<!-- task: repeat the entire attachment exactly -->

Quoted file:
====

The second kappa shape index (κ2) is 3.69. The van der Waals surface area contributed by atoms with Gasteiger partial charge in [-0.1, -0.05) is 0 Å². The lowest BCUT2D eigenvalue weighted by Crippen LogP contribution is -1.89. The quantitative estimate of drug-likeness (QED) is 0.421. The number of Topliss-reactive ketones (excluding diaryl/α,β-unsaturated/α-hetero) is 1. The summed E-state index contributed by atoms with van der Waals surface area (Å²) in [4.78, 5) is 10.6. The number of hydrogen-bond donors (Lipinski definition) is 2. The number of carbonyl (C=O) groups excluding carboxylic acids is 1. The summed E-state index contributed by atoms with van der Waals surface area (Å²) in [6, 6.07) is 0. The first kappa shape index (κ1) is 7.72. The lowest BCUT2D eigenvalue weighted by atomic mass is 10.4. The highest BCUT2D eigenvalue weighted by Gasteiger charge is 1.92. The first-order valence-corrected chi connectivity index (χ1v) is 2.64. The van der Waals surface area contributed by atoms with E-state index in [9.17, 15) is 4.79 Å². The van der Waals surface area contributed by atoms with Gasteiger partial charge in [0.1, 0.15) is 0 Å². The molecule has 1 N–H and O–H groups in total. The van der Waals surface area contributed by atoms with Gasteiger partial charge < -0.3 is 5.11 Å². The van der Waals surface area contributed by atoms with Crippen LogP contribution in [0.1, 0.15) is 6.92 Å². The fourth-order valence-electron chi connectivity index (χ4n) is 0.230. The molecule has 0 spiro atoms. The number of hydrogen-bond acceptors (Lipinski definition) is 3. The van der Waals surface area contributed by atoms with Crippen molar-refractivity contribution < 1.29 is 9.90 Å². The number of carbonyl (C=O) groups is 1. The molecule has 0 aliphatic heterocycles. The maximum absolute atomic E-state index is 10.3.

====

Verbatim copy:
The second kappa shape index (κ2) is 3.69. The van der Waals surface area contributed by atoms with Gasteiger partial charge in [-0.1, -0.05) is 0 Å². The lowest BCUT2D eigenvalue weighted by Crippen LogP contribution is -1.89. The quantitative estimate of drug-likeness (QED) is 0.421. The number of Topliss-reactive ketones (excluding diaryl/α,β-unsaturated/α-hetero) is 1. The summed E-state index contributed by atoms with van der Waals surface area (Å²) in [4.78, 5) is 10.6. The number of hydrogen-bond donors (Lipinski definition) is 2. The number of carbonyl (C=O) groups excluding carboxylic acids is 1. The summed E-state index contributed by atoms with van der Waals surface area (Å²) in [6, 6.07) is 0. The first kappa shape index (κ1) is 7.72. The lowest BCUT2D eigenvalue weighted by atomic mass is 10.4. The highest BCUT2D eigenvalue weighted by Gasteiger charge is 1.92. The first-order valence-corrected chi connectivity index (χ1v) is 2.64. The van der Waals surface area contributed by atoms with E-state index in [9.17, 15) is 4.79 Å². The van der Waals surface area contributed by atoms with Gasteiger partial charge in [0.1, 0.15) is 0 Å². The molecule has 1 N–H and O–H groups in total. The van der Waals surface area contributed by atoms with Gasteiger partial charge < -0.3 is 5.11 Å². The van der Waals surface area contributed by atoms with Crippen LogP contribution in [0.1, 0.15) is 6.92 Å². The fourth-order valence-electron chi connectivity index (χ4n) is 0.230. The molecule has 0 spiro atoms. The number of hydrogen-bond acceptors (Lipinski definition) is 3. The van der Waals surface area contributed by atoms with Crippen molar-refractivity contribution < 1.29 is 9.90 Å². The number of carbonyl (C=O) groups is 1. The molecule has 0 aliphatic heterocycles. The maximum absolute atomic E-state index is 10.3.